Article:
The same may be said for a ruling of the Internal Revenue Department (Exhibit O). This is not at all because the decisions themselves are not worthy of respect, but because neither the common law of Connecticut, nor the Connecticut statutes involved, were, nor properly should have been, considered by either tribunal. The court disregards each of the above decisions for the foregoing reasons. *240

The true test to apply is the Connecticut test, which is well phrased in the Jack and Jill case, on page 119, as follows: "The controlling consideration in the determination whether or not the relationship of master and servant exists, or that of independent contractor, is: `Has the employer the general authority to direct what shall be done and when and how it shall be done — the right of general control of the work'." The almost unrestricted right of discharge existing here is an important sign pointing to the existence of the relationship of employment, but cannot be held alone controlling, since it existed in the Northwestern case in substantially the same form as in the instant case. The relationship of master and servant might exist although the sales representatives were not on the plaintiff's pay-roll or paid their own expenses, or could be considered to have received as compensation the difference between the wholesale price to them of an article and the retail price at which they disposed of it. Jack and Jill, Inc. vs. Tone,supra, 119.

III.
FACTS.
(1) Under Contract. Exhibit A.
The defendant bases its claim of such general control in part on the contract of employment, Exhibit A, and claims that this gives the plaintiff general control over (a) the goods (that is vacuum cleaners); (b) the terms of sale; (c) the proceeds of sale; (d) the term of employment, by discharge; (e) the forfeiture of earned installment commissions.

(a) The plaintiff in effect consigns the cleaner to the sales representative (Exhibit G); has security against loss in the form of a bond, and, to the extent that installment payments of $2 on each cleaner sold have built it up, has further security in a reserve fund of $100 belonging to the sales representative. This is a reasonable consignment arrangement and does not signify general control. Romeo vs. Martucci, 72 Conn. 504" court="Conn." date_filed="1900-01-04" href="https://app.midpage.ai/document/romeo-v-martucci-3323178?utm_source=webapp" opinion_id="3323178">72 Conn. 504,508.

The further requirement that a cleaner be brought back and exchanged in two weeks time, if then unsold (Exhibit G) is reasonable as tending to insure the use of a good-looking machine for demonstration purposes and for sale to a customer in the event, as sometimes happens, that the customer wants the particular machine demonstrated, instead of a new machine in an original package, which the sales representative states is, *241 but has not by demonstration proved to be, "just as good." This provision does indicate some control.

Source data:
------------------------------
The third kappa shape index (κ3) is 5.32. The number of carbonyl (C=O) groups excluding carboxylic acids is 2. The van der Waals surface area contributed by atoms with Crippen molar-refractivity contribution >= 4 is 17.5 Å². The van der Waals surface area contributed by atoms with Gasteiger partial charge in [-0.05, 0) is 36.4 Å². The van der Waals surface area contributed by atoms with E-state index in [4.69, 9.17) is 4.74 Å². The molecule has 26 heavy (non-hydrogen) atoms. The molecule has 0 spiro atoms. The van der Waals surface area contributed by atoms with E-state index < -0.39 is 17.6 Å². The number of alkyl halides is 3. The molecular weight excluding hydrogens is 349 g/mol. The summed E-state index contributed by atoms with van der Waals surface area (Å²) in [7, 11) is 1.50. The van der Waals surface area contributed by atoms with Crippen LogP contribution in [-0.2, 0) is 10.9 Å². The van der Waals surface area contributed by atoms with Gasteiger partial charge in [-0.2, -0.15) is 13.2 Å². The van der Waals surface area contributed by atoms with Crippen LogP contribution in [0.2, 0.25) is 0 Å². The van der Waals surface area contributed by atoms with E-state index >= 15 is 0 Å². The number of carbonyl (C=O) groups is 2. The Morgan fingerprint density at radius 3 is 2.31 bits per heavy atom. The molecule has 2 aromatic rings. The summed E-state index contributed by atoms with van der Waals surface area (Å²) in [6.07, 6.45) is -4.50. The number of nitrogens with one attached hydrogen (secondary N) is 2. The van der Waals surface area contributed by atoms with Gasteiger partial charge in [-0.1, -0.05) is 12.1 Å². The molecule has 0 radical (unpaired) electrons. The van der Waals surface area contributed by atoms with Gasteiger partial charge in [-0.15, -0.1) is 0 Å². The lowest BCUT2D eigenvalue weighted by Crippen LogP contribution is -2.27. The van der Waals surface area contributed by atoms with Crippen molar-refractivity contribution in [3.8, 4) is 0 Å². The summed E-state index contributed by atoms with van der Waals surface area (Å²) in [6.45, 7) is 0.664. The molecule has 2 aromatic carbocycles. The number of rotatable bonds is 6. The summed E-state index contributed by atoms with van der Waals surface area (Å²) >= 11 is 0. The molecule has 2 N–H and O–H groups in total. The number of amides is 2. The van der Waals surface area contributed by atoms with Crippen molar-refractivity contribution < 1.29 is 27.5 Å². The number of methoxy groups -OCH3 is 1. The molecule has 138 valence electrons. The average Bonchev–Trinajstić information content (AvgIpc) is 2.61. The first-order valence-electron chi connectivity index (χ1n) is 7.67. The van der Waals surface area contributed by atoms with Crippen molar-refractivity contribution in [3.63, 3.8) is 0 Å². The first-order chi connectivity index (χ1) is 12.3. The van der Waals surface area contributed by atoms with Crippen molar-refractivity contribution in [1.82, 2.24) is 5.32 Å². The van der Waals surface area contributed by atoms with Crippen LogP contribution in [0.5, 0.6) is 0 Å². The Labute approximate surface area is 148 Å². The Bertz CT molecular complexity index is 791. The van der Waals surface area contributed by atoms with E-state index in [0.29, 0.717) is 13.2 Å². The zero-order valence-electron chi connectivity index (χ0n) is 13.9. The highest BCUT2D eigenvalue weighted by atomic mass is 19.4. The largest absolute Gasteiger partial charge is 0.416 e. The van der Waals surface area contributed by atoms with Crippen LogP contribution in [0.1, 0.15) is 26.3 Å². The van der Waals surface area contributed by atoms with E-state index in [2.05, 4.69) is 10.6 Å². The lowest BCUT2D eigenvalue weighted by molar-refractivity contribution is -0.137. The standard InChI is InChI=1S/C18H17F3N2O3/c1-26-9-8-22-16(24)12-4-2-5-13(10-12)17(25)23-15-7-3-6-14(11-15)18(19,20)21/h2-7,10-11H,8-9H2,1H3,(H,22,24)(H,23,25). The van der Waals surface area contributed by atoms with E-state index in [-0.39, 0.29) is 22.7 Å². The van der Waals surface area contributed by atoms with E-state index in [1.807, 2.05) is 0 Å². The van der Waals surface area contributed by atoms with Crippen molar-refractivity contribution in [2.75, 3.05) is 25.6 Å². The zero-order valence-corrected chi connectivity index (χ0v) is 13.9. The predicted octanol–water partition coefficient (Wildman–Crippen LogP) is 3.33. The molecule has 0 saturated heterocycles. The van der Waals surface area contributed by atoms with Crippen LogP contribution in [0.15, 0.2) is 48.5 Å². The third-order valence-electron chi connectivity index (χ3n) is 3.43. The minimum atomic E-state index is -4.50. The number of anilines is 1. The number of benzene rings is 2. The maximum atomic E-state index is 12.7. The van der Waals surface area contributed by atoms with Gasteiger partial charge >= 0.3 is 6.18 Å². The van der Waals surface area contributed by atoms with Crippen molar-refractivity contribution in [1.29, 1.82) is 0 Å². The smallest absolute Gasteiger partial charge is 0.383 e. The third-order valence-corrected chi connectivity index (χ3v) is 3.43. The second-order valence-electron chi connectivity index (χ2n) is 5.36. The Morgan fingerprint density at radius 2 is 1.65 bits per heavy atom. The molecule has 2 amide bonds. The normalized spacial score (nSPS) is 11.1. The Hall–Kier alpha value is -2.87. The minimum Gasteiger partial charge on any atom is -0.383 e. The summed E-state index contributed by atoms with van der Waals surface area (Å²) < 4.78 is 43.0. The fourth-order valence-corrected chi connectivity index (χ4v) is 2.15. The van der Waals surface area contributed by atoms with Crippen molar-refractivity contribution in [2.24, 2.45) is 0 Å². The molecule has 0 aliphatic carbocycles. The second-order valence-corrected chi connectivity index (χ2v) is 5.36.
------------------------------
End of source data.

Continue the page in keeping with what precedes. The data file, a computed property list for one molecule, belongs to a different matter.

(b) There is nothing in the terms of sale provision to indicate appreciable control. whatever may have been the case in years gone by, the modern legislative conception of the public good places the emphasis on the protection of the merchant rather than on the cost, to the public, of the merchandise. This is indicated by chapter 138a of the 1939 Supplement to the General Statutes, our so-called "Fair Trade Act", which was passed in a nation-wide wave of similar legislation. There is at least as much excuse for price fixing on the part of the defendant as on the part of any other manufacturer who might operate under said chapter 138a in similar fashion. The prohibition in paragraph 3 of Exhibit A against rebates, and the establishment of fixed allowances on used cleaners taken in part payment (Exhibit E), are in line with this modern concept of the public good.

(c) The turning in to the appellant of the proceeds of the sale is reasonable, if not absolutely necessary, if the accounts with the sales representatives are to be kept by the plaintiff as provided by paragraph 5 of Exhibit A. Most sales are on credit, and it could hardly be expected that independent contractors for house to house sales could be found in any quantity with the capital to finance, or the time to take care of, collections on installment sales in any volume. A central accounting system and the handling of collections by the defendant is virtually necessary, especially since the down payment customarily made on a cleaner is less than the representative's commission if the cleaner is ultimately paid for.

(d) The defendant lays great stress on the fact that the plaintiff may terminate the contract on 30 days notice for any reason or no reason (paragraph 15a). That this is an important consideration was held in the Jack and Jill case, at page 119. However, it is important to remember that these representatives are selling cleaners as distinguished from, for example, building buildings. It is one thing to retain the right to discharge a contractor in the middle of the performance of a contract to build a house, and quite another to insert in a contract for the continuous rendition of personal service (not including the purchase of materials in any appreciable degree) a right on the part of either party to terminate the contract on 30 days notice. The inference of control would be stronger *242 if the general right of discharge were immediate, as it is (paragraph 15b of Exhibit A) for misrepresentations and certain other misconduct set forth, all of which is of such a character as naturally to be productive of great harm to the defendant either by bringing it and its product into disrepute (paragraph 8) or otherwise (paragraphs 3 and 10).